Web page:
Calgary has averaged nearly one pedestrian injury every day, according to one study, with a fatality roughly every six weeks. Motorists were to blame in just over half of the cases, meaning that proper use of crosswalks is no guarantee of safety. 

City administration encouraged Zung’s team to build a beta version of their prototype and resubmit it for consideration. It resulted in a contract for the team to maintain the ETA website for Calgary, and eventually, a deal to develop and maintain a similar tool for the City of Edmonton, which came onstream in 2019.

Malzer agreed the tool could be used elsewhere and shows the value of opening city data for public collaboration. 

“We also feel this tool could help other cities,” she said. “It really shows the power of public expertise and working collaboratively.”

The team hopes to expand use of the tool to other communities, said Nadon, who added he and his classmates believed enough in the project to power through its challenges.

“We faced serious roadblocks to the point where we weren’t sure we could do it, but we kept pushing. We knew this tool was really important because it was an unbiased way to show how much of an impact lowering speed limits can have.”

Learning by doing

Rosanna Heise has taught computing science at Augustana Campus for nearly three decades, and while she’s had many bright pupils over the years, she’s never seen students run so far with an idea.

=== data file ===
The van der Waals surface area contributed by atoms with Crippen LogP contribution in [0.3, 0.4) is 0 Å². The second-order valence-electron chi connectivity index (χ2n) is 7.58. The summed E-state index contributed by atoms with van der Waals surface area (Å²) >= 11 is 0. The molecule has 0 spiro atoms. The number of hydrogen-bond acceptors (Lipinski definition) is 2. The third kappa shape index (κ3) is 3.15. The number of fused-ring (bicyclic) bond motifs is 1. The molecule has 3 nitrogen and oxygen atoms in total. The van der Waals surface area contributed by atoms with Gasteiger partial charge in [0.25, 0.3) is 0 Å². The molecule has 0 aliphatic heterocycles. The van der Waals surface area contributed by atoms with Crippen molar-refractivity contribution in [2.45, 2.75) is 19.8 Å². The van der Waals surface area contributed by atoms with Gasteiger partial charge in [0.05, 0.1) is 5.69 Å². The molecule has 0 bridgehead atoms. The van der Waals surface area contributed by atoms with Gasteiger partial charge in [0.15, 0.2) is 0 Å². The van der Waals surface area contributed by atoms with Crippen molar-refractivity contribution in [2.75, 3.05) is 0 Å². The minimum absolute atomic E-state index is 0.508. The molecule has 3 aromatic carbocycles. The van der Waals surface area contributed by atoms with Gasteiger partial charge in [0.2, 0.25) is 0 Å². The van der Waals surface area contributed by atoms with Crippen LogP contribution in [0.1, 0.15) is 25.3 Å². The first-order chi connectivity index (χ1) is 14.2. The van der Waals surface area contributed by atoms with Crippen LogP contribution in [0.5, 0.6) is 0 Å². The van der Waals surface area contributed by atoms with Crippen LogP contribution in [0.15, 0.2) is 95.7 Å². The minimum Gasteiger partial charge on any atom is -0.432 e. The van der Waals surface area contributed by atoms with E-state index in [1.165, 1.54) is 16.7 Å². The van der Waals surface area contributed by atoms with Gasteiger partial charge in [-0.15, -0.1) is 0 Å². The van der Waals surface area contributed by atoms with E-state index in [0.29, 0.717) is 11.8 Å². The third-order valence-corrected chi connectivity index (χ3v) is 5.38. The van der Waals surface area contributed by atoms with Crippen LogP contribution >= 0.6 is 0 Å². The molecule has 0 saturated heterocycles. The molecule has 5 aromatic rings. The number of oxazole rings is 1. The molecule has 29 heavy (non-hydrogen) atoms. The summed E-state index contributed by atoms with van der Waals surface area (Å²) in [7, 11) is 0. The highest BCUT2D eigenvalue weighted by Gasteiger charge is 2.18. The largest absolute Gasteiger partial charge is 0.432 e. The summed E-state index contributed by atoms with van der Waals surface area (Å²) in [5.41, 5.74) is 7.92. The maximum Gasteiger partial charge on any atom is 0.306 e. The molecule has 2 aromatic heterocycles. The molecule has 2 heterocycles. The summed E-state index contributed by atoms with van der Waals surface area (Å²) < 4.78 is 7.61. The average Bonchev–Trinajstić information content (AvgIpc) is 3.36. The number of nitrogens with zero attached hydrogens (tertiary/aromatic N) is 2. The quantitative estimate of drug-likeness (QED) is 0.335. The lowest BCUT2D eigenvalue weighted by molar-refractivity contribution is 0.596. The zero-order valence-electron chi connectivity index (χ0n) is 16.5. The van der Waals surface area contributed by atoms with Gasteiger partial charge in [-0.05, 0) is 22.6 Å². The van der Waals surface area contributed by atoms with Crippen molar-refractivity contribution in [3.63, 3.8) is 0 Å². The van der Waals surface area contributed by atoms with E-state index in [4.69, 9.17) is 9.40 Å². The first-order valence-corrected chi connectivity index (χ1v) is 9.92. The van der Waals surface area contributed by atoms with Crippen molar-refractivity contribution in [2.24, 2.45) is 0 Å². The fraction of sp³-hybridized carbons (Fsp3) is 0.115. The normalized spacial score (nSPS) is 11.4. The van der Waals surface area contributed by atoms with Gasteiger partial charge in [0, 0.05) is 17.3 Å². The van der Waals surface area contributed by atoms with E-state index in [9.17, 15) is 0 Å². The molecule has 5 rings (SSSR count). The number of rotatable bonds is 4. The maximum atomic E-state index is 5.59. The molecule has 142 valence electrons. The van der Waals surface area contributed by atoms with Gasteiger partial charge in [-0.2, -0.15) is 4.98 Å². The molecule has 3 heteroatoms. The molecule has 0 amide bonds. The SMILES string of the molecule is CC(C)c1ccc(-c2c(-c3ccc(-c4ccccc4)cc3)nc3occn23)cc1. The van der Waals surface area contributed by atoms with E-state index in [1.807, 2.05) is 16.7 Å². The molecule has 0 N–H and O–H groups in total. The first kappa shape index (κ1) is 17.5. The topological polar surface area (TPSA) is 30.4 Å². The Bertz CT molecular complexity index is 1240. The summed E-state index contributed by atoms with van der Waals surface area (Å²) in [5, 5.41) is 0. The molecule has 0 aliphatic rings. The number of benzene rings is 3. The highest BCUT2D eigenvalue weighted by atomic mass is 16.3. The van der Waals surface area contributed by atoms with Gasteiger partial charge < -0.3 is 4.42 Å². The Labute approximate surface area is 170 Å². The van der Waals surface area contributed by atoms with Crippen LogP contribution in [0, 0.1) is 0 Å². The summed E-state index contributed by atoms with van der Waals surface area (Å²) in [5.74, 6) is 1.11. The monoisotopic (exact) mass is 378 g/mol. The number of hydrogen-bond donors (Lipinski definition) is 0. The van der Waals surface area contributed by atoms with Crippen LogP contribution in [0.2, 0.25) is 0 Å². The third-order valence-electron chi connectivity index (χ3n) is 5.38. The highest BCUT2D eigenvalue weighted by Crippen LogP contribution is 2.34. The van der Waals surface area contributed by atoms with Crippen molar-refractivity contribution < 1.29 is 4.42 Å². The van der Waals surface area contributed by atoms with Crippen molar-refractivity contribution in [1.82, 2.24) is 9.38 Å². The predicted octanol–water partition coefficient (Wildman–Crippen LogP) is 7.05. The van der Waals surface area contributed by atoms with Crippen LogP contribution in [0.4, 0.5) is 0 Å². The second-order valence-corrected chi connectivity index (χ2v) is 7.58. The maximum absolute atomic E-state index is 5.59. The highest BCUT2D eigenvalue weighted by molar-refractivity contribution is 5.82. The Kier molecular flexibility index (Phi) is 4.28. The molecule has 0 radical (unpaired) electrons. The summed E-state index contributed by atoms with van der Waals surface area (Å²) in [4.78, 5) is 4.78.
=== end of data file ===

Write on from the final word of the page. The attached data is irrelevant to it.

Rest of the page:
“It’s quite incredible,” she said. “It was a lot of motivation on their part to seek it out and to follow it through to the end. I’m very, very proud of them and impressed with what they’ve done.” 

Heise loves how the ETA Tool could take emotion out of traffic debates. But she also believes it could help city planners virtually any time they need to make an individual case for a lower limit.

Given the demands of creating a beta version, Heise worked with the students to create a guided practicum course to transform their idea into a full-fledged app. She added daily logging, a presentation at an academic conference and a final reflection paper, steps that helped the students move ahead while inching closer to graduation. 

The results are a vindication of a project-based approach to courses, Heise said. She routinely gets software engineering students to build Android apps by their second year, moving up the complications each semester. The real challenge, she said, is conceptualizing a problem in a way that’s solvable with computing.

“They used their computation skills to attack what some people wouldn’t consider a problem for computing skills,” Heise said. “Students need to be able to engage with disciplines and abstract ideas out of that.”

For Zung’s team, the experience has been bigger than putting the computing science training to use. In addition to the feverish work to complete assignments and graduate, he learned intangible lessons about managing budgets, balancing workloads and dealing with lawyers.

For his part, the hard work Nadon put into the project is paying dividends in his career as a software engineer.

“This was my first real-life project, and the mistakes and right choices I made taught me a lot about project management and setting timelines. I’ve taken these lessons and applied them to my current work.”

After all the work, and having graduated, Zung relishes the fact that the ETA Tool has gone public. But there are no plans to slow down. 

“After Calgary, we can work with other cities,” he said. “In college, a lot of the stuff you learn is theoretical. But this was where we had to apply something to the real world.”